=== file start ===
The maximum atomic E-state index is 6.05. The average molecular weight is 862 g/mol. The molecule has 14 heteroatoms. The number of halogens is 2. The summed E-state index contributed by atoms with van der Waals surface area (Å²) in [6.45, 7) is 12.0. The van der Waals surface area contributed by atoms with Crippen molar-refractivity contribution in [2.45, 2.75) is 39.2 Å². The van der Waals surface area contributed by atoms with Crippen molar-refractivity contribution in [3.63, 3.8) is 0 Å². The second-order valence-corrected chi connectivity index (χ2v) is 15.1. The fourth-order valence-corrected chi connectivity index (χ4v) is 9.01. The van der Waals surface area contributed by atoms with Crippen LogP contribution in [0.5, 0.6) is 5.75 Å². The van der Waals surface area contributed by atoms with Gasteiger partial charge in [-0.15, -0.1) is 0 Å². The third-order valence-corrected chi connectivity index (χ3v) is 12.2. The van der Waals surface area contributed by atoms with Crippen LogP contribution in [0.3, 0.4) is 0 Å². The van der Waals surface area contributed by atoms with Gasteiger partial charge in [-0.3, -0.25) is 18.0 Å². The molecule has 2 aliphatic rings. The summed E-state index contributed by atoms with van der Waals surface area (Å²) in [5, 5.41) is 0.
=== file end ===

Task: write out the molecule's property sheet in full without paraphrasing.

The maximum atomic E-state index is 6.05. The average molecular weight is 862 g/mol. The molecule has 14 heteroatoms. The number of halogens is 2. The summed E-state index contributed by atoms with van der Waals surface area (Å²) in [6.45, 7) is 12.0. The van der Waals surface area contributed by atoms with Crippen molar-refractivity contribution in [2.45, 2.75) is 39.2 Å². The van der Waals surface area contributed by atoms with Crippen molar-refractivity contribution in [3.63, 3.8) is 0 Å². The second-order valence-corrected chi connectivity index (χ2v) is 15.1. The fourth-order valence-corrected chi connectivity index (χ4v) is 9.01. The van der Waals surface area contributed by atoms with Crippen LogP contribution in [0.5, 0.6) is 5.75 Å². The van der Waals surface area contributed by atoms with Gasteiger partial charge in [-0.15, -0.1) is 0 Å². The third-order valence-corrected chi connectivity index (χ3v) is 12.2. The van der Waals surface area contributed by atoms with Crippen LogP contribution in [0.3, 0.4) is 0 Å². The van der Waals surface area contributed by atoms with Gasteiger partial charge in [-0.3, -0.25) is 18.0 Å². The molecule has 2 aliphatic rings. The summed E-state index contributed by atoms with van der Waals surface area (Å²) in [5, 5.41) is 0.